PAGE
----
Togo will never forget the horror of the attack on their national football team's bus at the Africa Cup of Nations hree years ago, but at least they leave this year's tournament with far happier memories.
The tiny west African nation was traumatised in 2010 when separatist gunmen attacked their bus in the Cabinda province of Angola, killing three members of the squad and forcing Togo to withdraw from that year's tournament.
After failing to qualify in 2012, they have returned to the finals this year and surpassed expectations By reaching the knockout phase for the first time.
Although they lost 1-0 to Burkina Faso after extra time in Sunday night's quarter-final, the pain they suffered was confined to the playing field, and was not another national tragedy.
"We are naturally upset to have lost, but this has been a successful tournament for us," their French coach Didier Six said afterwards.
"The future is bright for Togo football. There are some good, talented youngsters coming through and we have done well here. Yes we have lost, but we have lost a football match, nothing more and we will look to the future and carry on."
The trauma of the Cabinda attack is still fresh in the memory of the players and defender and vice-captain Serge Akakpo said he never stops thinking about the people who died, and nor did he expect to play in the tournament again after surviving the shootout.
"After what happened then, I almost stopped playing for the national team. But now, we do not forget the ones that died but we play every match for them. We think of them a lot, we pray for them, they helped guide us here."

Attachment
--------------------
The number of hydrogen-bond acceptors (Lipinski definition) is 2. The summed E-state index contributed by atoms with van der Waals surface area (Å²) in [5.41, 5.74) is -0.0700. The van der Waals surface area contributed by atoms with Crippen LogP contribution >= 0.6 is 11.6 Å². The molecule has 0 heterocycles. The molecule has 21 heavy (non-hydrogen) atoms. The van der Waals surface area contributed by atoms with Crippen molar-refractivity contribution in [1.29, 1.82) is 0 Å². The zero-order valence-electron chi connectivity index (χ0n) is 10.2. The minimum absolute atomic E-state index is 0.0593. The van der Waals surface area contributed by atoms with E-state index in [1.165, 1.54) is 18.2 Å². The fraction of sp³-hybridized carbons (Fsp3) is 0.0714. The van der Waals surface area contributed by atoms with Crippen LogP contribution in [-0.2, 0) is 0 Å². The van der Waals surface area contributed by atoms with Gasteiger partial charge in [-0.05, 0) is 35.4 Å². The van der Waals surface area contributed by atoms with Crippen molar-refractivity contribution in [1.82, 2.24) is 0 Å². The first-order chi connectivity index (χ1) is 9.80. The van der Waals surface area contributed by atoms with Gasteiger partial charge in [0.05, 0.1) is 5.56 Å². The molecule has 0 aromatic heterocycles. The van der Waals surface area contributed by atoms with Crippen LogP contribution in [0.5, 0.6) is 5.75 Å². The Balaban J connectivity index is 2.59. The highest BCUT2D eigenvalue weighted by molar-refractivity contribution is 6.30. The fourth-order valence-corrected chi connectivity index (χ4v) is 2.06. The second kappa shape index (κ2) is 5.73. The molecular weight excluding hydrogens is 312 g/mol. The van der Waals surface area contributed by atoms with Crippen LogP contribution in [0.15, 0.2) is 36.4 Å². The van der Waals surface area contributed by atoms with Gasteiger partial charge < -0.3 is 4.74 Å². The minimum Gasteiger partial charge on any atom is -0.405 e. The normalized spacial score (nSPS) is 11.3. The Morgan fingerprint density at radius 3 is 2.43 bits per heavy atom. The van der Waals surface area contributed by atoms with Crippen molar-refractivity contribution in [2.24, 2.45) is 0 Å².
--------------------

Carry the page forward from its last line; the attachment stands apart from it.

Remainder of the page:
The Confederation of African Football (CAF) banned Togo from the 2012 and 2013 tournaments after they withdrew from the 2010 finals following the attack.
The ban was revoked only after Togo appealed to the Court of Arbitration for Sport (CAS) in Switzerland and FIFA president Sepp Blatter who put pressure on CAF to lift it.
Although they failed to qualify last year, they returned this year with a mission - to get past the group stages for the first time.
"We achieved that aim," said Six, "and I am very proud of my team. They worked hard, they were driven. We were in a group that included three former winners - Ivory Coast, Tunisia and Algeria and we qualified in second place so we did well."
Skipper Emmanuel Adebayor, the one true world-class Togolese player who has had a prolific career in the English Premier League scoring over 100 goals for Arsenal, Manchester City and Tottenham Hotspur, played in a deeper role in Sunday's quarter-final first half against Burkina Faso.
He almost put them ahead in the second half with an effort that was cleared off the line when he moved into a more attacking role.
Adebayor was fiercely critical of the hard, sandy pitch at the Mbombela Stadium that made it difficult for both teams to control the ball, calling it "a disgrace to Africa - people are watching all over the world and they think we are playing in the Bush."
Still only 28 though, Adebayor's relationship with the Togolese football authorities is a strained one and he only played here after the head of the FA ordered Six to include him after leaving him out of the original squad.
If Adebayor continues his international career, Togo could continue the improvement they have shown over the last two weeks because he is the undoubted leader and orchestrator on the pitch, and has a huge influence off it.
Although they lost 2-1 to Ivory Coast in their opening game, Togo played well to beat Algeria 2-0 and their resolute showing in 1-1 draw with Tunisia was enough to see them into the last eight.
Togo are unlikely to go much further and win this tournament in near future, but in some respects they do leave as champions, having put the tragedy behind them and shown a real resilience to do better than ever before.
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